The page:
Honda now runs three motorcycle joint ventures in China with local partners Sundiro Motorcycle Co Ltd, Wuyang Honda and Jialing Industries Co Ltd with fellow Japanese giant Yamaha in a long established manufacturing JV agreement with Jianshe, and Suzuki joining forces with Jinan province’s Qingqi (who also make scooters for Peugeot). Suzuki’s JV with Qinqi is more about commercial opportunities with the ChinaMotor magazine report last year stating ‘Suzuki Motor Corporation will launch two large displacement motorcycles in China from 1 July, 2012 through its motorcycle production and sales joint venture company Jinan Qingqi Suzuki Motorcycle Co., Ltd. and sales subsidiary Suzuki Motor (China) Investment Co., Ltd. The two models are Suzuki’s flagship motorcycle GSX1300R Hayabusa (displacement 1300cm3) and cruiser type BOULEVARD M109R (displacement 1800cm3). By making CBU exports from Japan, they will be sold at a dealer in Beijing and two dealers in Shanghai. The sales channel is planned to be expanded gradually in the future, mainly to large cities where demand can be expected.’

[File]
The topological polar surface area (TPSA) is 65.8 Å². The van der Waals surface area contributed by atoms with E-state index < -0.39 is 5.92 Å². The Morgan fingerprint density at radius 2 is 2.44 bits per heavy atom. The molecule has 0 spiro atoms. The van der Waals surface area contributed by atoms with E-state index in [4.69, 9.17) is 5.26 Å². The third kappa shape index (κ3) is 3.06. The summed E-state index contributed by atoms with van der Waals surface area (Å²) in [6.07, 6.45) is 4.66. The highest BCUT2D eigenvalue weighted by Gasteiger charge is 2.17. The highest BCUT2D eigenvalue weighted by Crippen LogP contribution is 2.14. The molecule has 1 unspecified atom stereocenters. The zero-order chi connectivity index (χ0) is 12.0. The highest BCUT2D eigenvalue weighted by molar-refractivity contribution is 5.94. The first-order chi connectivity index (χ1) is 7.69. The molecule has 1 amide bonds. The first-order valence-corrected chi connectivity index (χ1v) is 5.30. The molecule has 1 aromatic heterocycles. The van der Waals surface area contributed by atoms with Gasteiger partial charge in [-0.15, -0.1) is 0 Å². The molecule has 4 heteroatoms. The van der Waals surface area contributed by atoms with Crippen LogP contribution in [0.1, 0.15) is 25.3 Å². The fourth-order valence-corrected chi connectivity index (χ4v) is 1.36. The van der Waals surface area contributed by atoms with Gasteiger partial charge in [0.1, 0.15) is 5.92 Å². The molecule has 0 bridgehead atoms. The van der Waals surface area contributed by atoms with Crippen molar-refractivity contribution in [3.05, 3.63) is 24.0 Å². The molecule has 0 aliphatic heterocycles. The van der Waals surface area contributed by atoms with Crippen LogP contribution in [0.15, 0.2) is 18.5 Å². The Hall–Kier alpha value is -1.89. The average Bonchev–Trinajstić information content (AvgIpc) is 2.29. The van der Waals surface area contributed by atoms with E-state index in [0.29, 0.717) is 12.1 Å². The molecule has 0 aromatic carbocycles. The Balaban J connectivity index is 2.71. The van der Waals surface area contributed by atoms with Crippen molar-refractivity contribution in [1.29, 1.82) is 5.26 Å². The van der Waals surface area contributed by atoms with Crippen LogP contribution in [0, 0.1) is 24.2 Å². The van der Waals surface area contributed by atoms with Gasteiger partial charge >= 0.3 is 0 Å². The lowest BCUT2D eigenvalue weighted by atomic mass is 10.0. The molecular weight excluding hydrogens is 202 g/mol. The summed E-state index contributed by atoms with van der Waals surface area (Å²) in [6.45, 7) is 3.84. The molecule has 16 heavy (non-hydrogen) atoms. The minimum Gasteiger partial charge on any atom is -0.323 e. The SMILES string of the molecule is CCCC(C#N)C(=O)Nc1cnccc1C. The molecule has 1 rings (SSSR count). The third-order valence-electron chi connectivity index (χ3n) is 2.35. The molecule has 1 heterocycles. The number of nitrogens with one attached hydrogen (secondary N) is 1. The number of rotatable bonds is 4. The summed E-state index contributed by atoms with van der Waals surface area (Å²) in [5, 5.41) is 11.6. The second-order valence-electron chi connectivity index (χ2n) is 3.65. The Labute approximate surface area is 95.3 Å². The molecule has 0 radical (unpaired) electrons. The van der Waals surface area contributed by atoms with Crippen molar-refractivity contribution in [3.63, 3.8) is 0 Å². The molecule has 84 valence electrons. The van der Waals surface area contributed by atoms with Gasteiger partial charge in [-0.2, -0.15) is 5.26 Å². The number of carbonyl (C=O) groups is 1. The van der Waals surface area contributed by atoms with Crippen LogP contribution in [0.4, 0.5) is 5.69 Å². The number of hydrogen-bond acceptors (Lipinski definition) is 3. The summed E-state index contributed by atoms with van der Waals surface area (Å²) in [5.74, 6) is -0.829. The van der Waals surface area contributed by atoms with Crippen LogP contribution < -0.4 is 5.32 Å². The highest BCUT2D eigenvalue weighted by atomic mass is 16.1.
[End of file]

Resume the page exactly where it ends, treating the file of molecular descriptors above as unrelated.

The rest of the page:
On October 17 this year I attended a press conference at the China International Motorcycle Trade Exhibition (CIMAmotor 2013) which announced that the KTM brand was officially entering the Chinese market as a joint venture partner with progressive Chine motorcycle company CFMoto. At the KTM exhibition stand the 1190 Adventure, 1190 Adventure R, RC8 R, 690 Duke, 690 Duke R, 200 Duke, 390 Duke, 350 EXC-F and Freeride 350 were among the first batch introduced to China and caused no little excitement among Chinese visitors.